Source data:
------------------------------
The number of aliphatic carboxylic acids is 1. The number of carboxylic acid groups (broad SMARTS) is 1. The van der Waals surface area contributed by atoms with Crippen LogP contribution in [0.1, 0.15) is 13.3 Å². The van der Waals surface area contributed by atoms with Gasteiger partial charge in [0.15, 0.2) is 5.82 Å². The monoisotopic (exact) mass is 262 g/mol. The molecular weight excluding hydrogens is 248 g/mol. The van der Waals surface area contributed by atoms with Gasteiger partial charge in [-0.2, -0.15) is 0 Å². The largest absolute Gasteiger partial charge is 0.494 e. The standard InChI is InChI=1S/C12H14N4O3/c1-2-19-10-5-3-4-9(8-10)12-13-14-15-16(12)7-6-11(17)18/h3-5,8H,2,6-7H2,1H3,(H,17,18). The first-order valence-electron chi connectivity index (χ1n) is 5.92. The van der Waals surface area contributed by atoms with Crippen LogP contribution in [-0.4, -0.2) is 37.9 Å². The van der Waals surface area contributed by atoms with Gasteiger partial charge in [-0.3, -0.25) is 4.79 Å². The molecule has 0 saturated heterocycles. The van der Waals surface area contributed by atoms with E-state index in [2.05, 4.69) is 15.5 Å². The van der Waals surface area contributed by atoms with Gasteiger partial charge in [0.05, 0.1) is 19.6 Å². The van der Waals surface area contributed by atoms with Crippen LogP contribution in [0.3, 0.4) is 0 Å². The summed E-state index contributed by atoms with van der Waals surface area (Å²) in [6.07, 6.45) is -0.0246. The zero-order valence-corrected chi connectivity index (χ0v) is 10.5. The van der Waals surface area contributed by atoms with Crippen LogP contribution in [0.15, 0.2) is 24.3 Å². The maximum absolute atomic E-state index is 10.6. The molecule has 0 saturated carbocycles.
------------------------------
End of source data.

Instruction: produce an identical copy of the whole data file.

The number of aliphatic carboxylic acids is 1. The number of carboxylic acid groups (broad SMARTS) is 1. The van der Waals surface area contributed by atoms with Crippen LogP contribution in [0.1, 0.15) is 13.3 Å². The van der Waals surface area contributed by atoms with Gasteiger partial charge in [0.15, 0.2) is 5.82 Å². The monoisotopic (exact) mass is 262 g/mol. The molecular weight excluding hydrogens is 248 g/mol. The van der Waals surface area contributed by atoms with Gasteiger partial charge in [-0.2, -0.15) is 0 Å². The largest absolute Gasteiger partial charge is 0.494 e. The standard InChI is InChI=1S/C12H14N4O3/c1-2-19-10-5-3-4-9(8-10)12-13-14-15-16(12)7-6-11(17)18/h3-5,8H,2,6-7H2,1H3,(H,17,18). The first-order valence-electron chi connectivity index (χ1n) is 5.92. The van der Waals surface area contributed by atoms with Crippen LogP contribution in [-0.4, -0.2) is 37.9 Å². The van der Waals surface area contributed by atoms with Gasteiger partial charge in [-0.3, -0.25) is 4.79 Å². The molecule has 0 saturated heterocycles. The van der Waals surface area contributed by atoms with E-state index in [2.05, 4.69) is 15.5 Å². The van der Waals surface area contributed by atoms with Gasteiger partial charge in [0.05, 0.1) is 19.6 Å². The van der Waals surface area contributed by atoms with Crippen LogP contribution in [0.3, 0.4) is 0 Å². The summed E-state index contributed by atoms with van der Waals surface area (Å²) in [6.07, 6.45) is -0.0246. The zero-order valence-corrected chi connectivity index (χ0v) is 10.5. The van der Waals surface area contributed by atoms with Crippen LogP contribution in [0.15, 0.2) is 24.3 Å². The maximum absolute atomic E-state index is 10.6. The molecule has 0 saturated carbocycles.